Days, weeks, and months of the coronavirus have created anxieties, uncertainties, confusion, and sometimes just plain apathy. After all, it is Sunday afternoon, and as a result of the latest government restrictions, the setting for my granddaughter’s wedding was cancelled, and I still don’t know where the wedding will be on Tuesday. Since no one seems nervous, maybe I shouldn’t ask: “So where will the wedding be on Tuesday?” If I ask, the most likely answer will be, “Ema, please, b”ezrat Hashem, when we know where the wedding will be, you will know too.”
Our lives have turned into one big question mark. We wake each morning without a clue of where to go, and what to expect. Should I laugh at planners, like my sister, who phoned and asked if I would like to sign up for an extended weekend at a hotel up north in September?
“I don’t even know where the wedding will be on Tuesday, and you expect me to sign up for a weekend in September?” I answered.
My friend Yaffa suggested, “Maybe, instead of meeting in a café next week, we can get together on Zoom? We can each present a recipe to share and discuss in place of lunch.”
“Zoom, next week? Are you kidding, Yaffa? I don’t even know where the wedding will be on Tuesday, and you want to schedule a Zoom luncheon next week?”
My eldest daughter remarked, matter-of-factly, “Looks like we will not be able to daven in shul this year on Rosh Hashanah. Maybe we should make a minyan on the patio, early in the morning, with 10 men. My husband can daven, and we’ll finish early, before the sun hits the patio.”
“I don’t even know where the wedding will be on Tuesday, and you’re thinking Rosh Hashanah?!” I bellowed.
I seemed to be the only one anxious about where the wedding will be on Tuesday.
I remember years when we planned ahead. Most weddings were arranged six months, and sometimes a year in advance, and they usually worked out fairly close to the original plan. Still, I suppose — that wasn’t always the rule. Not every wedding worked out as planned; there were deviations.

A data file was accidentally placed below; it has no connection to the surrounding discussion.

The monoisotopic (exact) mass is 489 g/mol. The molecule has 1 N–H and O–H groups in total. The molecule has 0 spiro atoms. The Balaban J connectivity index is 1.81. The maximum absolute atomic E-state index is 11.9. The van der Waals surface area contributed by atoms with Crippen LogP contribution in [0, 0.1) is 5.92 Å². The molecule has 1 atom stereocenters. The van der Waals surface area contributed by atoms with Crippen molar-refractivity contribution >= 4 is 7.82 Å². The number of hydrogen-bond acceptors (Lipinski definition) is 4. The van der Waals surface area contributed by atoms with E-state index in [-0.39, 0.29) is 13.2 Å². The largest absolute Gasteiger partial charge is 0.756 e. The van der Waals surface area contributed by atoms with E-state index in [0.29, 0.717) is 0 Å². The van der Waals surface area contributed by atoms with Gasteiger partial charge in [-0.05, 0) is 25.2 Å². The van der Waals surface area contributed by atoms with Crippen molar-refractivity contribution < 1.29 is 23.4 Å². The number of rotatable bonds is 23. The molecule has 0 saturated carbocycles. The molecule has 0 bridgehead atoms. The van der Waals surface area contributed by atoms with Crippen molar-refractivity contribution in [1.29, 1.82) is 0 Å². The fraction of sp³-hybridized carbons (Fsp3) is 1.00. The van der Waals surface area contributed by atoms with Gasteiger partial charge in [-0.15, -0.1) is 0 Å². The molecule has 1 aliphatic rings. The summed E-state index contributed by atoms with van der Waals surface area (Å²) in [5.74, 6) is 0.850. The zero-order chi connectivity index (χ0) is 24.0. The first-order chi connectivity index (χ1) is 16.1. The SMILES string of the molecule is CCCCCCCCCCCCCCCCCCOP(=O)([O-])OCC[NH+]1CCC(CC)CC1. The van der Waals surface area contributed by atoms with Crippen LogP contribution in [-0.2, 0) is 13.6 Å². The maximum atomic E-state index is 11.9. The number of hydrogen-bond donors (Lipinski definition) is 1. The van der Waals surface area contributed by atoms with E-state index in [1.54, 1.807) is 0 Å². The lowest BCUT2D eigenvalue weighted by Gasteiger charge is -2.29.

It’s close to 50 years since Joe and Rosie were married on Friday morning in the garden below our apartment building where we lived. Rosie’s Polish parents, Holocaust survivors, settled in Germany after the war, where Rosie was born and raised. Rosie was the only Jewish girl in her class. At age eighteen, Rosie answered a newspaper ad for work in the home of a Jewish family in London as an au pair. Rosie landed the job, left her family in Germany and joined the family in London, where she slowly acceded to an Orthodox Jewish lifestyle. She remained with that family for a few years and, after the Six Day War, she decided to leave London and start a new life in Israel.
Rosie lived with a family in Jerusalem whose daughters were our babysitters, and occasionally Rosie also babysat for our children. She was eager to date and meet someone for the purpose of marriage, and she kept asking if I could help find a shidduch for her.
Tragedy struck Joe after making aliyah with his young wife and four children following the Six Day War: the first piece of property that Joe bought in Israel was a cemetery plot for his wife, who passed away suddenly. Joe could not manage, and he knew he had to marry again. I didn’t know Joe, but we had a friend in common, and she was desperate to find a match for Joe. Together we were instrumental in putting Rosie and Joe together. It was not simple. A young woman, never married, taking on a household with four youngsters, the youngest child less than a year old.
Rosie’s father arrived in Israel before the wedding. He was livid that his daughter planned to marry a man with four children. Rosie had sewn her own wedding dress. It was hanging on the back of the door in her room when her father came to see her. He took a scissors and slashed the fabric, threatening her as well.
The wedding could not commence as planned. Thus the venue was cancelled, and quickly switched to the garden of our apartment building. It was all very last minute. Her father never discovered where or when the wedding took place. A small group of Joe’s immediate family and a few friends attended.
A mentch tracht un Gut lacht, an old Yiddish adage which means, Man thinks and G-d laughs, amused at humanity’s foolish plans. We are not in control; not everything can be arranged in advance. Maybe that is one lesson I am learning from this pandemic. While we devote time and effort to defend ourselves against a destructive nuclear war, a tiny, invisible virus turns out to be the more immediate devastating danger imperiling our lives.
We need to accept changes that will help us move on to a stronger improved future. True, a sudden change of plans can touch a negative nerve. Yet the unexpected can sometimes transform what seemed like a disaster into a heartening, positive event.
My grandchildren, Matar and Itai, were married Tuesday evening in the gardens surrounding Itai’s parent’s home in Talmon. Friends in the community spent Monday and Tuesday helping prepare for the wedding. As the sun set over the mountains of the West Benyamin region, spirited voices rose in song and dance along with a full moon shining brightly over dinner served outdoors surrounded by communal lawns, shrubs, and parklands.
King Solomon, the wisest of men stated in Proverbs: “Ateret zekeinim bnei banim” –The crown of elders are their grandchildren. Corona, the Latin word for crown, is the virus pandemic circling among us today. May that life threatening virus vanish from our lives and leave us with “the crown of elders”, the ultimate joy of seeing grandchildren under the wedding canopy.